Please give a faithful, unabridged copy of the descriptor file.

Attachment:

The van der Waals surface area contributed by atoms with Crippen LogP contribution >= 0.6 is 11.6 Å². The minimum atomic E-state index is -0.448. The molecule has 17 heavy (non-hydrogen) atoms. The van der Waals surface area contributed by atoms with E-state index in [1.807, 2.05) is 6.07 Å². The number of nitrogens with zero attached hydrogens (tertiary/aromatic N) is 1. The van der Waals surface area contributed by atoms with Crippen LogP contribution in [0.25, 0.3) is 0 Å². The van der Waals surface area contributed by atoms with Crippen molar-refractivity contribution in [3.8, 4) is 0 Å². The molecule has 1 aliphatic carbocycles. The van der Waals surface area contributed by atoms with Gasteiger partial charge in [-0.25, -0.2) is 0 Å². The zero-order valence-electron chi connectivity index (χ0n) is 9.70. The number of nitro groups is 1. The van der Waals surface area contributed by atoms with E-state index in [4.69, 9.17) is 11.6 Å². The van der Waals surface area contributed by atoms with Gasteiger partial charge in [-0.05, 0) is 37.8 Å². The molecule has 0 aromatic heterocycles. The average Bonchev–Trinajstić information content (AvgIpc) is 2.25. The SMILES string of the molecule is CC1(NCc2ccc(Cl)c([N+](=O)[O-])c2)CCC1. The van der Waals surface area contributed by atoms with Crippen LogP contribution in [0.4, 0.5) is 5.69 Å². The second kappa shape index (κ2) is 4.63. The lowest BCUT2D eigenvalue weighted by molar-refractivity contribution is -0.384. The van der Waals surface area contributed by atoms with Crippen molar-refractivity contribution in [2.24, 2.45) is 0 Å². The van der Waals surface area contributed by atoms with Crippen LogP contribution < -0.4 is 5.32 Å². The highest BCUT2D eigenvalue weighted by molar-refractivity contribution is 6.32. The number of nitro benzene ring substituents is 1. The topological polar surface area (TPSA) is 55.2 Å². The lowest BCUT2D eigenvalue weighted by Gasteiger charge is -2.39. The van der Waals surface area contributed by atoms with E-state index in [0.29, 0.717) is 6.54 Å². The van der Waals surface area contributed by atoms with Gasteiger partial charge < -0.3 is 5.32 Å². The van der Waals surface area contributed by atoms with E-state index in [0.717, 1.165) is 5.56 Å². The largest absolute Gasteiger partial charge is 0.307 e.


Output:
The van der Waals surface area contributed by atoms with Crippen LogP contribution >= 0.6 is 11.6 Å². The minimum atomic E-state index is -0.448. The molecule has 17 heavy (non-hydrogen) atoms. The van der Waals surface area contributed by atoms with E-state index in [1.807, 2.05) is 6.07 Å². The number of nitrogens with zero attached hydrogens (tertiary/aromatic N) is 1. The van der Waals surface area contributed by atoms with Crippen LogP contribution in [0.25, 0.3) is 0 Å². The van der Waals surface area contributed by atoms with Crippen molar-refractivity contribution in [3.8, 4) is 0 Å². The molecule has 1 aliphatic carbocycles. The van der Waals surface area contributed by atoms with Gasteiger partial charge in [-0.25, -0.2) is 0 Å². The zero-order valence-electron chi connectivity index (χ0n) is 9.70. The number of nitro groups is 1. The van der Waals surface area contributed by atoms with E-state index in [4.69, 9.17) is 11.6 Å². The van der Waals surface area contributed by atoms with Gasteiger partial charge in [-0.05, 0) is 37.8 Å². The molecule has 0 aromatic heterocycles. The average Bonchev–Trinajstić information content (AvgIpc) is 2.25. The SMILES string of the molecule is CC1(NCc2ccc(Cl)c([N+](=O)[O-])c2)CCC1. The van der Waals surface area contributed by atoms with Crippen LogP contribution in [0.4, 0.5) is 5.69 Å². The second kappa shape index (κ2) is 4.63. The lowest BCUT2D eigenvalue weighted by molar-refractivity contribution is -0.384. The van der Waals surface area contributed by atoms with Crippen molar-refractivity contribution in [2.24, 2.45) is 0 Å². The van der Waals surface area contributed by atoms with Crippen LogP contribution < -0.4 is 5.32 Å². The highest BCUT2D eigenvalue weighted by molar-refractivity contribution is 6.32. The number of nitro benzene ring substituents is 1. The topological polar surface area (TPSA) is 55.2 Å². The lowest BCUT2D eigenvalue weighted by Gasteiger charge is -2.39. The van der Waals surface area contributed by atoms with E-state index in [0.29, 0.717) is 6.54 Å². The van der Waals surface area contributed by atoms with Gasteiger partial charge < -0.3 is 5.32 Å². The van der Waals surface area contributed by atoms with E-state index in [0.717, 1.165) is 5.56 Å². The largest absolute Gasteiger partial charge is 0.307 e.